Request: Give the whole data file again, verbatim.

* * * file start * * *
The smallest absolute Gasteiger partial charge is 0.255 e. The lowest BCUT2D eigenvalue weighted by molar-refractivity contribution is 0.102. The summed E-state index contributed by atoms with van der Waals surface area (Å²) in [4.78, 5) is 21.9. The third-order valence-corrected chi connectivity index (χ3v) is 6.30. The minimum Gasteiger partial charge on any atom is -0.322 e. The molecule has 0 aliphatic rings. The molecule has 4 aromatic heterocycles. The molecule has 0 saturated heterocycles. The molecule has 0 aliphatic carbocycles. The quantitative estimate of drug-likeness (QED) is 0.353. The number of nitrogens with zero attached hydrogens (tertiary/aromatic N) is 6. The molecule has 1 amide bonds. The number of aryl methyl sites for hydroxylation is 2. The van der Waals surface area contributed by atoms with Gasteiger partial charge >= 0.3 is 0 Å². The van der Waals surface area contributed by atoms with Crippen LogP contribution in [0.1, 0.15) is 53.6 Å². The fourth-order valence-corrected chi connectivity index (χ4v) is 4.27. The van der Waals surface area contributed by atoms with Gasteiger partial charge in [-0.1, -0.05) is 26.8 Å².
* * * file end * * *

The smallest absolute Gasteiger partial charge is 0.255 e. The lowest BCUT2D eigenvalue weighted by molar-refractivity contribution is 0.102. The summed E-state index contributed by atoms with van der Waals surface area (Å²) in [4.78, 5) is 21.9. The third-order valence-corrected chi connectivity index (χ3v) is 6.30. The minimum Gasteiger partial charge on any atom is -0.322 e. The molecule has 0 aliphatic rings. The molecule has 4 aromatic heterocycles. The molecule has 0 saturated heterocycles. The molecule has 0 aliphatic carbocycles. The quantitative estimate of drug-likeness (QED) is 0.353. The number of nitrogens with zero attached hydrogens (tertiary/aromatic N) is 6. The molecule has 1 amide bonds. The number of aryl methyl sites for hydroxylation is 2. The van der Waals surface area contributed by atoms with Gasteiger partial charge >= 0.3 is 0 Å². The van der Waals surface area contributed by atoms with Crippen LogP contribution in [0.1, 0.15) is 53.6 Å². The fourth-order valence-corrected chi connectivity index (χ4v) is 4.27. The van der Waals surface area contributed by atoms with Gasteiger partial charge in [-0.1, -0.05) is 26.8 Å².